As we have, already seen, pluricellular life forms most, probably developed. from unicellular forms. The most primitive pluricellular beings are likely to have been the spongiae (sponges), which although not possessing clearly differentiated organs already display a reproductive organization that is sexual. From these primitive forms probably derive the cnidarian and ctenophores mentioned earlier. The latter possess the rudiment's of organs and cells that have acquired nervous and muscular functions: _ They are likely to have been formed less than one billion years ago., The first invertebrates probably appeared 500 or. 600 million years ago, along with molluscs, annulated worms, and the first insects. The vertebrates came later, roughly 450 million years ago, and likewise certain fishes, which continued to develop, thereafter. The first. Terrestrial vertebrates (amphibians and reptiles) appeared some 350 million years ago, and following them came the mammals (180 million years ago) and the birds (I35 million years ago). Life forms not only appeared however, they also disappeared, sometimes in. very, large; quantities. The reptiles provide an example of this phenomenon:: Having predominated for 200~million years, they went into decline, so that today we have few vestiges to account for reptile life over the past 60 or 70 million years. The mammals have taken their `place' if one may call it that.
This deliberately brief and generalized survey shows, the magnitude; of the evolution toward ever more developed and. complex forms. Also evident is the extent to which forms could disappear (and not just the reptiles), thus bringing considerable changes to the general, aspect of: the living world. , Finally we must mention forms that have remained unchanged for hundreds of millions of years cockroaches, to take an example from the insect world. There are, however, many other groups, to which we shall later return, Each and every one of these data raises considerable problems, thus indicating, the complexity of evolution. We are forced to account not only for progressions, and regressions, but also, for extinctions.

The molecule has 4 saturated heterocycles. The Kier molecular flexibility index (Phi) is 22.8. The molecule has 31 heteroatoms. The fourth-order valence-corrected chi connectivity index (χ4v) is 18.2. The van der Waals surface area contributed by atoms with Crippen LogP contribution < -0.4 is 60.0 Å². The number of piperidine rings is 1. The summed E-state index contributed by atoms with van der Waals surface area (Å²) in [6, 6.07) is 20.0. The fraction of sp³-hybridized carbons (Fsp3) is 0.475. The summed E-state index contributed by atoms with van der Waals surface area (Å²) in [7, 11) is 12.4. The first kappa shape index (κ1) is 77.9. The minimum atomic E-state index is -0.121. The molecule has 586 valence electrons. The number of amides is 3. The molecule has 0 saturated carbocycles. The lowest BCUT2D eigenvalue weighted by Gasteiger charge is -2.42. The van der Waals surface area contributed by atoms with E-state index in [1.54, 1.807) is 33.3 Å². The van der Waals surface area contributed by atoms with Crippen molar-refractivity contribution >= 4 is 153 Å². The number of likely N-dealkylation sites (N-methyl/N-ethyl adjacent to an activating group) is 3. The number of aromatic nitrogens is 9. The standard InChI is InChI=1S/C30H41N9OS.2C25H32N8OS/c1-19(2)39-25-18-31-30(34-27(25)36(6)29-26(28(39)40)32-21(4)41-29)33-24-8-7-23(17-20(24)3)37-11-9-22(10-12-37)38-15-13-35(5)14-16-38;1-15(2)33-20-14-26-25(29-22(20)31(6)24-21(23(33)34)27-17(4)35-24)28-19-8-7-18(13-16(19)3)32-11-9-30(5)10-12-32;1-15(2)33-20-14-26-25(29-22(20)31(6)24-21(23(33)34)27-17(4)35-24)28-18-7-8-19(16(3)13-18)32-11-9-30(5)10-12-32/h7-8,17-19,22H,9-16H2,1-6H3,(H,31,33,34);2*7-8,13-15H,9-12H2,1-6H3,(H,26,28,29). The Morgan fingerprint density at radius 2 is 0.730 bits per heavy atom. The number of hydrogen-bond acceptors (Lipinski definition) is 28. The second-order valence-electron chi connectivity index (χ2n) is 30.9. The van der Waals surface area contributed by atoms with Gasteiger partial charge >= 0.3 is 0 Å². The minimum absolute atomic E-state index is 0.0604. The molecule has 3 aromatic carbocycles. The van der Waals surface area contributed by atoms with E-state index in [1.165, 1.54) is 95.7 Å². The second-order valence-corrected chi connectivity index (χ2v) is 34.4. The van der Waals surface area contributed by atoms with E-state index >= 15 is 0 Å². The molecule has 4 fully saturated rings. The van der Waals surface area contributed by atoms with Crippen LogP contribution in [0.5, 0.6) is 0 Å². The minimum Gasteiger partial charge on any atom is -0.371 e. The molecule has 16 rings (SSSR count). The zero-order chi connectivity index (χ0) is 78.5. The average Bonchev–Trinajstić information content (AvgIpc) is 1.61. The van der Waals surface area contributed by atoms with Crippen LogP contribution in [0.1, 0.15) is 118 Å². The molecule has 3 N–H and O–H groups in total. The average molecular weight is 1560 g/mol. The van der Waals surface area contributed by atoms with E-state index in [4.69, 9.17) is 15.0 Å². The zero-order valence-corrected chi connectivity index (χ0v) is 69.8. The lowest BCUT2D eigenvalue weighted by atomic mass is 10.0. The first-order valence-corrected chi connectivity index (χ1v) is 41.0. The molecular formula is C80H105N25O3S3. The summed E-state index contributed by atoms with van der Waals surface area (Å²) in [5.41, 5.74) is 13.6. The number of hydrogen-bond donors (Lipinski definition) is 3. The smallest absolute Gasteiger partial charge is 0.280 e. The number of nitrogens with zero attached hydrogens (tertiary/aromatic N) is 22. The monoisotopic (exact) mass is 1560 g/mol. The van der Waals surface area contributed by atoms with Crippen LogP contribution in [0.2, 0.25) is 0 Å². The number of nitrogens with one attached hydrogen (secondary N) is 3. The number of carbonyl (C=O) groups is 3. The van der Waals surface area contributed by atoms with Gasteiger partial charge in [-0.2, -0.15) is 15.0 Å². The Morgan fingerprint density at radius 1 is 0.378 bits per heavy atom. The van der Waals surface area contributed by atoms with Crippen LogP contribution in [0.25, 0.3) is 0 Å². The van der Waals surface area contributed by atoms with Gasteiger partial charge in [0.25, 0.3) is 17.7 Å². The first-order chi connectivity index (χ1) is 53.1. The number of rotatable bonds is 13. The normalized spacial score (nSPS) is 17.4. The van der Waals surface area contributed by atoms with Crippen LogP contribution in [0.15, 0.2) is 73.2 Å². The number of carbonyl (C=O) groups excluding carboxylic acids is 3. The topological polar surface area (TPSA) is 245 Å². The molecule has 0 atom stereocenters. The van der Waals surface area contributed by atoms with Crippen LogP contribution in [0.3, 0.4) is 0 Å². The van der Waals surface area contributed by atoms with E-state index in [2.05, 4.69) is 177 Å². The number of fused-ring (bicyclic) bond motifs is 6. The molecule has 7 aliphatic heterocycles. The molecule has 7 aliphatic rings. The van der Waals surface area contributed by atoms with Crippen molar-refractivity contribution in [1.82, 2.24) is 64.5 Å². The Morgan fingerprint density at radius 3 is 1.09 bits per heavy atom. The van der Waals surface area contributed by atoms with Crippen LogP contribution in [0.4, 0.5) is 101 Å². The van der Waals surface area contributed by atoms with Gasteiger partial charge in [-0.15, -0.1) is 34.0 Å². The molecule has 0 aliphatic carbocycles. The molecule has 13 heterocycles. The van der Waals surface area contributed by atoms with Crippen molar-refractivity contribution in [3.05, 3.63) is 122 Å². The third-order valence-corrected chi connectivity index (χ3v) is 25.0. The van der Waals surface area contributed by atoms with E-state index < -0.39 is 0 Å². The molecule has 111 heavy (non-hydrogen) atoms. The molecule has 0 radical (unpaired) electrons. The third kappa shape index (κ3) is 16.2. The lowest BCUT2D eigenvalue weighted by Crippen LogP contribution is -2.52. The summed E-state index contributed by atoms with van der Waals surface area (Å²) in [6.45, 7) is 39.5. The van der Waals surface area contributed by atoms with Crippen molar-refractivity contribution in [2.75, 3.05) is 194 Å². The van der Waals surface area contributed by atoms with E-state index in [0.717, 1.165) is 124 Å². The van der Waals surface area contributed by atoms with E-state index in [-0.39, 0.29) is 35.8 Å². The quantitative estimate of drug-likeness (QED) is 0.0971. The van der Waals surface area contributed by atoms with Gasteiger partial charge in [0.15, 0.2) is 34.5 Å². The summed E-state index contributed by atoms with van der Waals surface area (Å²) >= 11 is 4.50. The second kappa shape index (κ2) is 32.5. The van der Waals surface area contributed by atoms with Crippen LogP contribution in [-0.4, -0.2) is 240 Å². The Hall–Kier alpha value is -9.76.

In view of this, the problem of the general evolution of life forms is fantastically, vast and complex. It requires us to search into extremely diverse fields: the natural sciences (botany and zoology), comparative anatomy, palaeontology, embryology, and chemistry to mention only those that seem to have provided the most evidence. There are, however, many evolutionary studies published by researchers who, though undoubtedly extremely well informed in their fields, have an unfortunate tendency to draw generalized conclusions without any detailed knowledge of what experts from other fields have to say oh the same subject.
The matter at hand is indeed so vast that very few specialists are able to master each and every aspect of it: To do so would require tremendous experience, as well as knowledge spanning a whole range of different disciplines. It is for this reason that the observer who by definition is willing to accept any proposition providing it is supported by solid arguments remains very sceptical of conclusions too heavily based on data from a single field of study. Thus it is difficult to accept certain theories, based on molecular biology or mathematical research in genetics concerning the evolution of living forms, when the authors of these theories quite obviously attach very little importance to the work of their colleagues in other branches of knowledge. For example, what about the work of researchers in the field of palaeontology excavating ancient fossilized forms? What about the wealth of relevant facts supplied by comparative anatomy and embryology? Sadly, we must note that specialists in the basic sciences, preoccupied as they are with the origins of life, the beginnings of man and the evolution of living forms, have lost their appetite for arguments based on solid facts from the past.